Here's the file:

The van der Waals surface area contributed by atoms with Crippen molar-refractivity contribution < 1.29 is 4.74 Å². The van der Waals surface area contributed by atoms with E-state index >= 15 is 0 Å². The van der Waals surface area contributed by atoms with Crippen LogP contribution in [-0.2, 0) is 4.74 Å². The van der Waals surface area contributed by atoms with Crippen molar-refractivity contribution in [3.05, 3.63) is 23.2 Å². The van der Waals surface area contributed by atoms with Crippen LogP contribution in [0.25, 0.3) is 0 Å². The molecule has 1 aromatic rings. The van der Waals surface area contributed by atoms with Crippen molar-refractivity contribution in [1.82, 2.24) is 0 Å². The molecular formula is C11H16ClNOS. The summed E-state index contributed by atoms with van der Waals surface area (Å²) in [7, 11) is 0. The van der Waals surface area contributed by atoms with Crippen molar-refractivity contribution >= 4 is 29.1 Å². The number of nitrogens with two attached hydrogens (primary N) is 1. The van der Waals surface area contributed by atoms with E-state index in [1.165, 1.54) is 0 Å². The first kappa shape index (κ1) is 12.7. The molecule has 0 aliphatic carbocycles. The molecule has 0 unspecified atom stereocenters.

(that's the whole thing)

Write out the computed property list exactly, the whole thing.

The van der Waals surface area contributed by atoms with Crippen molar-refractivity contribution < 1.29 is 4.74 Å². The van der Waals surface area contributed by atoms with E-state index >= 15 is 0 Å². The van der Waals surface area contributed by atoms with Crippen LogP contribution in [-0.2, 0) is 4.74 Å². The van der Waals surface area contributed by atoms with Crippen molar-refractivity contribution in [3.05, 3.63) is 23.2 Å². The van der Waals surface area contributed by atoms with Crippen LogP contribution in [0.25, 0.3) is 0 Å². The molecule has 1 aromatic rings. The van der Waals surface area contributed by atoms with Crippen molar-refractivity contribution in [1.82, 2.24) is 0 Å². The molecular formula is C11H16ClNOS. The summed E-state index contributed by atoms with van der Waals surface area (Å²) in [7, 11) is 0. The van der Waals surface area contributed by atoms with Crippen molar-refractivity contribution >= 4 is 29.1 Å². The number of nitrogens with two attached hydrogens (primary N) is 1. The van der Waals surface area contributed by atoms with E-state index in [1.165, 1.54) is 0 Å². The first kappa shape index (κ1) is 12.7. The molecule has 0 aliphatic carbocycles. The molecule has 0 unspecified atom stereocenters.